Across the globe, decommissioning plans are being mapped out for offshore assets and their subsea infrastructures approaching the end of their useful lives.

Countermanding the concerns of the early days of the industry that abandonment would leave the ocean floors littered with hazardous debris, a big focus of subsea decommissioning activity is on how this can be done sustainably and environmentally responsibly.

DOF Subsea, has been steadily building its decommissioning portfolio over the past decade. Named as a climate change leader in the Financial Times Europe’s Climate Leaders 2021 report and having achieved a B rating in the Carbon Disclosure Project, a global benchmark for the world’s cities and companies spearheading on environmental performance, the company is committed to taking a dominant role in championing environmental and social sustainability across the industry.

Supported by a global team of 120-plus engineers that has delivered more than 30 projects around the world, that commitment has resulted in an average reuse and recycling rate of 97%. 

But in one of its most recent decommissioning projects, carried out on behalf of Repsol Sinopec Resources UK, it upped the ante, achieving a 99% rate for the combined recycling and repurposing of recovered materials.

Contracted to project manage and provide structure and pipeline engineering, preparation, removal and disposal (EPRD) services at the Buchan and Hannay fields in the Central North Sea, DOF Subsea’s workscope included all PME, planning, procurement, logistics, waste management and offshore spread.

The campaign was carried out over 74 days in 100 m of water, using two of DOF Subsea’s fleet of vehicles, the Skandi Acergy with its 400 tonne crane and Skandi Skansen, an anchor handling vessel.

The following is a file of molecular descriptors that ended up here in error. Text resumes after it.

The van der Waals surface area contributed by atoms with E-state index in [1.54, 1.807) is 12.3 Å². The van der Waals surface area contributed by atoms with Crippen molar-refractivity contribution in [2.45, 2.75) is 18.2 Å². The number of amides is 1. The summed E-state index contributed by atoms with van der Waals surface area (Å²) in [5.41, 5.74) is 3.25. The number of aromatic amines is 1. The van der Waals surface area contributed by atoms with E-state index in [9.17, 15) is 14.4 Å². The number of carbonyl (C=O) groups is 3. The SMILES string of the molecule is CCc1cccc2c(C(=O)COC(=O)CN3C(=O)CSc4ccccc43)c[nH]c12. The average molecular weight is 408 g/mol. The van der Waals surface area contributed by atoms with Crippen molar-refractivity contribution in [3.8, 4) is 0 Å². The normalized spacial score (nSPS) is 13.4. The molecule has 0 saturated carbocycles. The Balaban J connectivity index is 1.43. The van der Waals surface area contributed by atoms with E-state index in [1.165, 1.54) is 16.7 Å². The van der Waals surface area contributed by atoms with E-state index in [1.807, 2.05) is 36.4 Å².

The work saw the recovery of 135 concrete mattresses weighing approximately 800 tonnes, more than 12 km of rigid pipelines (4, 8 and 12 inches), SSIV/PLEM structures, 15.5 km of flexibles and umbilicals, spoolpieces, and around 1,500 grout bags and general debris.

In carrying out the work, DOF Subsea employed a number of innovative methods to disconnect and recover the equipment. These included:

  • Recovery of the 4-inch rigid pipeline over the stern of Skansen and through tensioner; and
  • Subsea cutting of 10-inch concrete coated pipeline using hydraulic shear and recovery straight to vessel deck with pipeline grab.

The recovered material was shipped to Aberdeen Harbour where DOF Subsea worked in close collaboration with the shoreside base and with Aberdeen-based waste management specialist Scotoil Services. NORM contaminated waste in metals or plastics were removed by high pressure cleaning at Scotoil before undergoing high temperature incineration. The decontaminated metals and plastics were then recycled.

The recovered material was diverted for a wide variety of uses including the repurposing of 15 concrete mattresses into aggregate for in the roads at the £350m Aberdeen Harbour extension project. The plastic sheaths from the flexible risers and umbilicals were recycled and all metal was smelted.

The decommissioning project, carried out by DOF Subsea resulted in 95% of the recovered material being recycled and 4% being repurposed. Only 1% was sent to landfill.

This most recent project followed on from an earlier campaign by DOF Subsea for Repsol Sinopec Resources UK in the Buchan and Hannay fields to carry out EPRD services, including the 124 tonne Mid-Water Arch (MWA), still one of the largest structures ever decommissioned through Aberdeen Harbour. It also included the recovery of risers and all associated equipment.

All aspects of the project were once again managed by DOF Subsea, achieving a combined recycling and repurposing rate of 97.7%.

DOF Subsea, which owns a fleet of vehicles around the world, is also committed to improving the energy efficiency of its fleet. Several projects are already underway and will continue throughout 2022 and beyond, as the company moves toward its overall objective of reducing fuel consumption by 40% by 2030.

Later this year, DOF Subsea will carry out its first Plugging and Abandonment (P&A) project in the waters around the U.K. for a client in the Celtic Sea off Ireland. 

The scope of work, fully project managed by DOF Subsea will include the removal of 10 subsea production wellheads and four exploration and appraisal (E&A) wellheads, two christmas tree support piles and christmas tree legs, from three different sites.

About the author: Stuart Nelson serves as DOF Subsea decommissioning project manager.